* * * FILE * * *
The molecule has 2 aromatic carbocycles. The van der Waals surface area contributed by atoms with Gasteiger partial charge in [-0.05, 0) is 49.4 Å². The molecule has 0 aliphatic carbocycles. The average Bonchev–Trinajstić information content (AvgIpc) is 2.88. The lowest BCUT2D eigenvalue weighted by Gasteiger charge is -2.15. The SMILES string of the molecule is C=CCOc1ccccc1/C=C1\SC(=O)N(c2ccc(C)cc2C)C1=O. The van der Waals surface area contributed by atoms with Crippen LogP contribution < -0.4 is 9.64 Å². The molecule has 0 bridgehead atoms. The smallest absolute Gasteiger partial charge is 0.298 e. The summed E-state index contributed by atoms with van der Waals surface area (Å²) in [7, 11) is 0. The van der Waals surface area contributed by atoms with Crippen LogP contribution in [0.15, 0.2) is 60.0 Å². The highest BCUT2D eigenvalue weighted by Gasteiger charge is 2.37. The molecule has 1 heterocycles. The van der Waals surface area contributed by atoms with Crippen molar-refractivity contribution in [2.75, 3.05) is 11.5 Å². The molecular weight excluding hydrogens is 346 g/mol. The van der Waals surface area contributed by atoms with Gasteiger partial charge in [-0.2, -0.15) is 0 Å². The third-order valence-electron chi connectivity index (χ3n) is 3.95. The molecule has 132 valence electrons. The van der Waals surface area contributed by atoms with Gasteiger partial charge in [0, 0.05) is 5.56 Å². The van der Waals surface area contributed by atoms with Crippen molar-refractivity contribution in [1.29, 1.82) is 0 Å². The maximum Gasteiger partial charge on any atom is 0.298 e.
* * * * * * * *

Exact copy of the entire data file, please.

The molecule has 2 aromatic carbocycles. The van der Waals surface area contributed by atoms with Gasteiger partial charge in [-0.05, 0) is 49.4 Å². The molecule has 0 aliphatic carbocycles. The average Bonchev–Trinajstić information content (AvgIpc) is 2.88. The lowest BCUT2D eigenvalue weighted by Gasteiger charge is -2.15. The SMILES string of the molecule is C=CCOc1ccccc1/C=C1\SC(=O)N(c2ccc(C)cc2C)C1=O. The van der Waals surface area contributed by atoms with Crippen LogP contribution < -0.4 is 9.64 Å². The molecule has 0 bridgehead atoms. The smallest absolute Gasteiger partial charge is 0.298 e. The summed E-state index contributed by atoms with van der Waals surface area (Å²) in [7, 11) is 0. The van der Waals surface area contributed by atoms with Crippen LogP contribution in [0.15, 0.2) is 60.0 Å². The highest BCUT2D eigenvalue weighted by Gasteiger charge is 2.37. The molecule has 1 heterocycles. The van der Waals surface area contributed by atoms with Crippen molar-refractivity contribution in [2.75, 3.05) is 11.5 Å². The molecular weight excluding hydrogens is 346 g/mol. The van der Waals surface area contributed by atoms with Gasteiger partial charge in [-0.2, -0.15) is 0 Å². The third-order valence-electron chi connectivity index (χ3n) is 3.95. The molecule has 132 valence electrons. The van der Waals surface area contributed by atoms with Gasteiger partial charge in [0, 0.05) is 5.56 Å². The van der Waals surface area contributed by atoms with Crippen molar-refractivity contribution in [1.29, 1.82) is 0 Å². The maximum Gasteiger partial charge on any atom is 0.298 e.